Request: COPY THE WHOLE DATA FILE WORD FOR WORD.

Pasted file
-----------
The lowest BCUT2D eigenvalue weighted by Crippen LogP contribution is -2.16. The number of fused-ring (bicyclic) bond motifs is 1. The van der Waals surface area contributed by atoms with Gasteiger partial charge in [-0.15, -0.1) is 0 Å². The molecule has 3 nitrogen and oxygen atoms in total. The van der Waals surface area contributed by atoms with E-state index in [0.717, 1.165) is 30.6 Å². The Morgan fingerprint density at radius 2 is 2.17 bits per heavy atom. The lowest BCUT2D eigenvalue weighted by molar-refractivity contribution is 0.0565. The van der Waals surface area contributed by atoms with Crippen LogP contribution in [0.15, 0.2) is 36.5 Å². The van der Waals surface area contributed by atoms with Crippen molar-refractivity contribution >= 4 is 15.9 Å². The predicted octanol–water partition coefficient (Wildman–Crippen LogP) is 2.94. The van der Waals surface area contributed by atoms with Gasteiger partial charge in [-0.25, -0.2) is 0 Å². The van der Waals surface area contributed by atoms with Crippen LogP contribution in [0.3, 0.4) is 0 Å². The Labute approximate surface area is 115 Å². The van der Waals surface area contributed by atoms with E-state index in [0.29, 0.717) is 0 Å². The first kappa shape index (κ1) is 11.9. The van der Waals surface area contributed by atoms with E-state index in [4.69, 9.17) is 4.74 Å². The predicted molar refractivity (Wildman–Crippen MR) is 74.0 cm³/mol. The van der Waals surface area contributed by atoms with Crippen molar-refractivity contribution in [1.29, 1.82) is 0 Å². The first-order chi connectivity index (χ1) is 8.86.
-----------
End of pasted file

The lowest BCUT2D eigenvalue weighted by Crippen LogP contribution is -2.16. The number of fused-ring (bicyclic) bond motifs is 1. The van der Waals surface area contributed by atoms with Gasteiger partial charge in [-0.15, -0.1) is 0 Å². The molecule has 3 nitrogen and oxygen atoms in total. The van der Waals surface area contributed by atoms with E-state index in [0.717, 1.165) is 30.6 Å². The Morgan fingerprint density at radius 2 is 2.17 bits per heavy atom. The lowest BCUT2D eigenvalue weighted by molar-refractivity contribution is 0.0565. The van der Waals surface area contributed by atoms with Crippen LogP contribution in [0.15, 0.2) is 36.5 Å². The van der Waals surface area contributed by atoms with Crippen molar-refractivity contribution >= 4 is 15.9 Å². The predicted octanol–water partition coefficient (Wildman–Crippen LogP) is 2.94. The van der Waals surface area contributed by atoms with Gasteiger partial charge in [-0.25, -0.2) is 0 Å². The van der Waals surface area contributed by atoms with Crippen LogP contribution in [0.3, 0.4) is 0 Å². The Labute approximate surface area is 115 Å². The van der Waals surface area contributed by atoms with E-state index in [0.29, 0.717) is 0 Å². The first kappa shape index (κ1) is 11.9. The van der Waals surface area contributed by atoms with E-state index in [4.69, 9.17) is 4.74 Å². The predicted molar refractivity (Wildman–Crippen MR) is 74.0 cm³/mol. The van der Waals surface area contributed by atoms with Crippen molar-refractivity contribution in [1.29, 1.82) is 0 Å². The first-order chi connectivity index (χ1) is 8.86.